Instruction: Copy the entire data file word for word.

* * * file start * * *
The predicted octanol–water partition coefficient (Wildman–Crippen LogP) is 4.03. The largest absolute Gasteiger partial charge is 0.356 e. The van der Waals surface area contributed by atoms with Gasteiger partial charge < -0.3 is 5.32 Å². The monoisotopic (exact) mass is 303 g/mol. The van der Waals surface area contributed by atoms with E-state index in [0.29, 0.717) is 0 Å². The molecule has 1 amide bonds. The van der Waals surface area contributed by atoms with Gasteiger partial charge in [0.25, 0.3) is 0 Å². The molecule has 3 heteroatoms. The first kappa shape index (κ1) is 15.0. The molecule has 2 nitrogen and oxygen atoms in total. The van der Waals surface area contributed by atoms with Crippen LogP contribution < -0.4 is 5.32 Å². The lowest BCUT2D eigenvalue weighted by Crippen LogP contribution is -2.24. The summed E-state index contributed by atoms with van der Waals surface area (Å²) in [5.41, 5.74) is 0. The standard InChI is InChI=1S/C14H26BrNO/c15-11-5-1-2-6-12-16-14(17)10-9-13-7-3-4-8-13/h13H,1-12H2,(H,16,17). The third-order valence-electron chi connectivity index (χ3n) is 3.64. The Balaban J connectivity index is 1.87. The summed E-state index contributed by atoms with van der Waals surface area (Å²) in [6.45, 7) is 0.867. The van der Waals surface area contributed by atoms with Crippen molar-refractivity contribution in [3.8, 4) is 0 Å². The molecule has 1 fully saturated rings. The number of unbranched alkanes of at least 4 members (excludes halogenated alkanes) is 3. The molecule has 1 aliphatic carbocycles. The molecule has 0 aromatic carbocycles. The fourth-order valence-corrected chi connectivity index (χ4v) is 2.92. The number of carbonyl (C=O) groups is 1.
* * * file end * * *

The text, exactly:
The predicted octanol–water partition coefficient (Wildman–Crippen LogP) is 4.03. The largest absolute Gasteiger partial charge is 0.356 e. The van der Waals surface area contributed by atoms with Gasteiger partial charge < -0.3 is 5.32 Å². The monoisotopic (exact) mass is 303 g/mol. The van der Waals surface area contributed by atoms with E-state index in [0.29, 0.717) is 0 Å². The molecule has 1 amide bonds. The van der Waals surface area contributed by atoms with Gasteiger partial charge in [0.25, 0.3) is 0 Å². The molecule has 3 heteroatoms. The first kappa shape index (κ1) is 15.0. The molecule has 2 nitrogen and oxygen atoms in total. The van der Waals surface area contributed by atoms with Crippen LogP contribution < -0.4 is 5.32 Å². The lowest BCUT2D eigenvalue weighted by Crippen LogP contribution is -2.24. The summed E-state index contributed by atoms with van der Waals surface area (Å²) in [5.41, 5.74) is 0. The standard InChI is InChI=1S/C14H26BrNO/c15-11-5-1-2-6-12-16-14(17)10-9-13-7-3-4-8-13/h13H,1-12H2,(H,16,17). The third-order valence-electron chi connectivity index (χ3n) is 3.64. The Balaban J connectivity index is 1.87. The summed E-state index contributed by atoms with van der Waals surface area (Å²) in [6.45, 7) is 0.867. The van der Waals surface area contributed by atoms with Crippen molar-refractivity contribution in [3.8, 4) is 0 Å². The molecule has 1 fully saturated rings. The number of unbranched alkanes of at least 4 members (excludes halogenated alkanes) is 3. The molecule has 1 aliphatic carbocycles. The molecule has 0 aromatic carbocycles. The fourth-order valence-corrected chi connectivity index (χ4v) is 2.92. The number of carbonyl (C=O) groups is 1.